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CASE REPORT
Year : 2020  |  Volume : 21  |  Issue : 4  |  Page : 326-328

Addisonian hyperpigmentation in a case of late onset familial glucocorticoid deficiency and dramatic improvement with glucocorticoid supplementation


Department of Dermatology, Seth GS Medical College and KEM Hospital, Mumbai, Maharashtra, India

Date of Submission20-Oct-2019
Date of Decision13-Nov-2019
Date of Acceptance26-Apr-2020
Date of Web Publication30-Sep-2020

Correspondence Address:
Dr. S Rajasekar
32, KEM Annex Boys Hostel, Parel, Mumbai-12, Maharashtra
India
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Source of Support: None, Conflict of Interest: None


DOI: 10.4103/ijpd.IJPD_104_19

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  Abstract 


Addison's disease is a chronic endocrine disorder in which the adrenal glands do not produce enough steroid hormones mostly both glucocorticoid and mineralocorticoid. Most common causes of primary adrenal insufficiency are due to autoimmune adrenalitis in developed world, and tuberculosis in developing world. Here we present a rare case of primary adrenal insufficiency with addisonian pigmentation secondary to familial glucocorticoid deficiency.

Keywords: Addisionian hyperpigmentation, familial glucocorticoid deficiency, increased adrenocorticotropic hormone, normal renin


How to cite this article:
Mahajan S, Chikhalkar S, Rajasekar S. Addisonian hyperpigmentation in a case of late onset familial glucocorticoid deficiency and dramatic improvement with glucocorticoid supplementation. Indian J Paediatr Dermatol 2020;21:326-8

How to cite this URL:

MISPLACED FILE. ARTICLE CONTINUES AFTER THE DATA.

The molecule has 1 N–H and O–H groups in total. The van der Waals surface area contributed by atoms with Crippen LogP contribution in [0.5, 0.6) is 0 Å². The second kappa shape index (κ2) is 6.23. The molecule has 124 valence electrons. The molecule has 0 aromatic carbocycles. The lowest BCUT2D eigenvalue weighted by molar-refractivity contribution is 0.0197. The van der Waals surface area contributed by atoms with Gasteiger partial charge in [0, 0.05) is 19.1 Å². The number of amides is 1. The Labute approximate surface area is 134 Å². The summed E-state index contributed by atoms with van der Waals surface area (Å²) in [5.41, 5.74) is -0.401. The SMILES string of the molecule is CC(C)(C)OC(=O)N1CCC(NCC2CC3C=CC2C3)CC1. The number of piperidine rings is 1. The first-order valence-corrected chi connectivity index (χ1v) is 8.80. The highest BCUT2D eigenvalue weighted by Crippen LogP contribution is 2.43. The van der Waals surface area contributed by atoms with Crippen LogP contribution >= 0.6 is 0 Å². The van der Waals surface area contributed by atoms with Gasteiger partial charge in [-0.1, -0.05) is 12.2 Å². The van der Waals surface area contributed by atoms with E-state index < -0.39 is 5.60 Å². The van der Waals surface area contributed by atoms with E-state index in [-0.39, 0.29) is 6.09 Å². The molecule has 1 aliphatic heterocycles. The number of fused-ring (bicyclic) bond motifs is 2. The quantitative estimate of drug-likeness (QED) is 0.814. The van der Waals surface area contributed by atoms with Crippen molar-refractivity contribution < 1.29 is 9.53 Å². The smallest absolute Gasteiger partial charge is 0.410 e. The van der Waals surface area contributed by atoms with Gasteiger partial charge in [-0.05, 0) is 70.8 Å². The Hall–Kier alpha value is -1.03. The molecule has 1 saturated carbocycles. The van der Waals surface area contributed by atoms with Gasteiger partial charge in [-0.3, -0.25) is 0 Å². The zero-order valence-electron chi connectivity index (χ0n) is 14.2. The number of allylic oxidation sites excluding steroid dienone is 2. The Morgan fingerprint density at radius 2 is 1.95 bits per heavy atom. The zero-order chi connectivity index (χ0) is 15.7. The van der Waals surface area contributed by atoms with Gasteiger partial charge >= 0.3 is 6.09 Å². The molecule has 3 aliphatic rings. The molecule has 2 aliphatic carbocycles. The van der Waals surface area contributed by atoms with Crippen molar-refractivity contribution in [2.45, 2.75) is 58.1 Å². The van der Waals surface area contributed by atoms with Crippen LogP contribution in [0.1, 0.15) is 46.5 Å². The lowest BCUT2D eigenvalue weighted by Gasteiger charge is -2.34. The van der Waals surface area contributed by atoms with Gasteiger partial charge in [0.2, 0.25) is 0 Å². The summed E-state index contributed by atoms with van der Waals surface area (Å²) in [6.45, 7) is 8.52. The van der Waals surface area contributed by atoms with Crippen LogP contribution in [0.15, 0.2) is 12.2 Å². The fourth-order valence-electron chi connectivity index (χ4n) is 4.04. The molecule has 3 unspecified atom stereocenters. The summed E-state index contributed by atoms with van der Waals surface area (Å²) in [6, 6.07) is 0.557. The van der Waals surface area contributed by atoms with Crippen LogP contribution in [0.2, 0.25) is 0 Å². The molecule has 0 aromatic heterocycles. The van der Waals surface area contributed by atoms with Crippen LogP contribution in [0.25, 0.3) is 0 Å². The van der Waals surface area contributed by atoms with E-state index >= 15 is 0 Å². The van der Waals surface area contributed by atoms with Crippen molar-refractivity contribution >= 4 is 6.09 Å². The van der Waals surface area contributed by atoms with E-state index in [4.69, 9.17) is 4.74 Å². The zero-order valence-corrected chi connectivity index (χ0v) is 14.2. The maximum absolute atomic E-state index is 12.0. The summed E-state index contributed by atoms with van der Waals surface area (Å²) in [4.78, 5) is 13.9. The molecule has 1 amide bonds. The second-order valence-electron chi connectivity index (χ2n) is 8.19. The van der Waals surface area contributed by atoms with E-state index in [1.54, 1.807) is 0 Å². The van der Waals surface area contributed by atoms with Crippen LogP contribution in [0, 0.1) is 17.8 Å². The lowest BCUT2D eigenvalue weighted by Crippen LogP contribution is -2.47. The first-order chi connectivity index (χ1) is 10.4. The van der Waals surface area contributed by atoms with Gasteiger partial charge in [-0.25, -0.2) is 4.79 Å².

Mahajan S, Chikhalkar S, Rajasekar S. Addisonian hyperpigmentation in a case of late onset familial glucocorticoid deficiency and dramatic improvement with glucocorticoid supplementation. Indian J Paediatr Dermatol [serial online] 2020 [cited 2020 Oct 28];21:326-8. Available from: https://www.ijpd.in/text.asp?2020/21/4/326/296840




  Introduction Top


Addison's disease is rare endocrinal disorder that affects 1 in 100,000 people. It is seen in all age groups and affects male and female equally. Addison's disease can present as a life-threatening crisis, because it is frequently unrecognized in its early stages. The basis of Addison's disease has dramatically changed from an infectious cause to autoimmune pathology. However, tuberculosis is still the predominant cause of Addison's disease in developing countries.

The symptoms of Addison's disease begin gradually, chronic worsening fatigue, loss of appetite, generalized weakness, hypotension, and weight loss, generalized hyperpigmentation of skin. Adrenal calcification and enlargement are commonly seen in Addison's disease associated with tuberculosis. The symptoms of Addison's disease progress slowly and are usually ignored, an event of illness can lead to Addisonian crisis. Symptoms of Addisonian crisis are severe vomiting and diarrhoea, which is followed by dehydration, low blood pressure and loss of consciousness. Here we present a rare case of primary adrenal insufficiency with Addisonian pigmentation secondary to familial glucocorticoid deficiency (FGD).


  Case Report Top